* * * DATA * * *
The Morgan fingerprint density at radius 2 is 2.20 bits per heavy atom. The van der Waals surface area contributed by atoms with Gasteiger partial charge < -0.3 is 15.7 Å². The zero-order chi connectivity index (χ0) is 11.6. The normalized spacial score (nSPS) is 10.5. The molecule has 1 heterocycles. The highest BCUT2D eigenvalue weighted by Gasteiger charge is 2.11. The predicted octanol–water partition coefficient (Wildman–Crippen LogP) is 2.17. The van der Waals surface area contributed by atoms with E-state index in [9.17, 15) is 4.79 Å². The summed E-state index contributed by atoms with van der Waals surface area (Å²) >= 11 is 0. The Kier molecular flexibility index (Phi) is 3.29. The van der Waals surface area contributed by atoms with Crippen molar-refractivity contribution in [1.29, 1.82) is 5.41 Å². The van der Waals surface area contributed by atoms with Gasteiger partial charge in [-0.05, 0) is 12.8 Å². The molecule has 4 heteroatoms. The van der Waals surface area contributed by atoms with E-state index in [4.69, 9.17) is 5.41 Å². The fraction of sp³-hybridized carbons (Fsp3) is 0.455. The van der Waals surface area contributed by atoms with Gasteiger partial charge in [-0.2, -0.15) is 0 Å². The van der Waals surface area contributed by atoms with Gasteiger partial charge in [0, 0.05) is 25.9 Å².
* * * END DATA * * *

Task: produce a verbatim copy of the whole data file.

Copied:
The Morgan fingerprint density at radius 2 is 2.20 bits per heavy atom. The van der Waals surface area contributed by atoms with Gasteiger partial charge < -0.3 is 15.7 Å². The zero-order chi connectivity index (χ0) is 11.6. The normalized spacial score (nSPS) is 10.5. The molecule has 1 heterocycles. The highest BCUT2D eigenvalue weighted by Gasteiger charge is 2.11. The predicted octanol–water partition coefficient (Wildman–Crippen LogP) is 2.17. The van der Waals surface area contributed by atoms with E-state index in [9.17, 15) is 4.79 Å². The summed E-state index contributed by atoms with van der Waals surface area (Å²) >= 11 is 0. The Kier molecular flexibility index (Phi) is 3.29. The van der Waals surface area contributed by atoms with Crippen molar-refractivity contribution in [1.29, 1.82) is 5.41 Å². The van der Waals surface area contributed by atoms with Gasteiger partial charge in [-0.05, 0) is 12.8 Å². The molecule has 4 heteroatoms. The van der Waals surface area contributed by atoms with E-state index in [4.69, 9.17) is 5.41 Å². The fraction of sp³-hybridized carbons (Fsp3) is 0.455. The van der Waals surface area contributed by atoms with Gasteiger partial charge in [-0.2, -0.15) is 0 Å². The van der Waals surface area contributed by atoms with Gasteiger partial charge in [0, 0.05) is 25.9 Å².